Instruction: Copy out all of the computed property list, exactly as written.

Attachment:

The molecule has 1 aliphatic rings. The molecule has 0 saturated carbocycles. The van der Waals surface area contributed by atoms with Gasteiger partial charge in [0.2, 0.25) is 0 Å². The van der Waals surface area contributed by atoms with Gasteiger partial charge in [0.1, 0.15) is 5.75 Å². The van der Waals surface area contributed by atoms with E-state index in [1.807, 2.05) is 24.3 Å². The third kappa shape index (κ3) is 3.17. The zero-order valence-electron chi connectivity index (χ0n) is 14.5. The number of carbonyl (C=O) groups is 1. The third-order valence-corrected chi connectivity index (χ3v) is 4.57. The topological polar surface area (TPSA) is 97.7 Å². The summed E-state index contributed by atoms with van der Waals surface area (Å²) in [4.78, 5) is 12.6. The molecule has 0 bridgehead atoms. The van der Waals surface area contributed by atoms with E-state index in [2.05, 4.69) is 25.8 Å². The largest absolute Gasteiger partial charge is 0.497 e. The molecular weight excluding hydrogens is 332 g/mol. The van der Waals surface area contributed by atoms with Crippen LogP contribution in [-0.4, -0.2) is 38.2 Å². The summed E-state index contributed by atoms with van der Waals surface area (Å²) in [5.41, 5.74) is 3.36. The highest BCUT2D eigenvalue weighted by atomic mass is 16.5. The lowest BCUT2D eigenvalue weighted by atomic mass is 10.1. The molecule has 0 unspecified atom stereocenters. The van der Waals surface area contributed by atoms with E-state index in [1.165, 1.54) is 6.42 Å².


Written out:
The molecule has 1 aliphatic rings. The molecule has 0 saturated carbocycles. The van der Waals surface area contributed by atoms with Gasteiger partial charge in [0.2, 0.25) is 0 Å². The van der Waals surface area contributed by atoms with Gasteiger partial charge in [0.1, 0.15) is 5.75 Å². The van der Waals surface area contributed by atoms with E-state index in [1.807, 2.05) is 24.3 Å². The third kappa shape index (κ3) is 3.17. The zero-order valence-electron chi connectivity index (χ0n) is 14.5. The number of carbonyl (C=O) groups is 1. The third-order valence-corrected chi connectivity index (χ3v) is 4.57. The topological polar surface area (TPSA) is 97.7 Å². The summed E-state index contributed by atoms with van der Waals surface area (Å²) in [4.78, 5) is 12.6. The molecule has 0 bridgehead atoms. The van der Waals surface area contributed by atoms with E-state index in [2.05, 4.69) is 25.8 Å². The largest absolute Gasteiger partial charge is 0.497 e. The molecular weight excluding hydrogens is 332 g/mol. The van der Waals surface area contributed by atoms with Crippen LogP contribution in [-0.4, -0.2) is 38.2 Å². The summed E-state index contributed by atoms with van der Waals surface area (Å²) in [5.41, 5.74) is 3.36. The highest BCUT2D eigenvalue weighted by atomic mass is 16.5. The lowest BCUT2D eigenvalue weighted by atomic mass is 10.1. The molecule has 0 unspecified atom stereocenters. The van der Waals surface area contributed by atoms with E-state index in [1.165, 1.54) is 6.42 Å².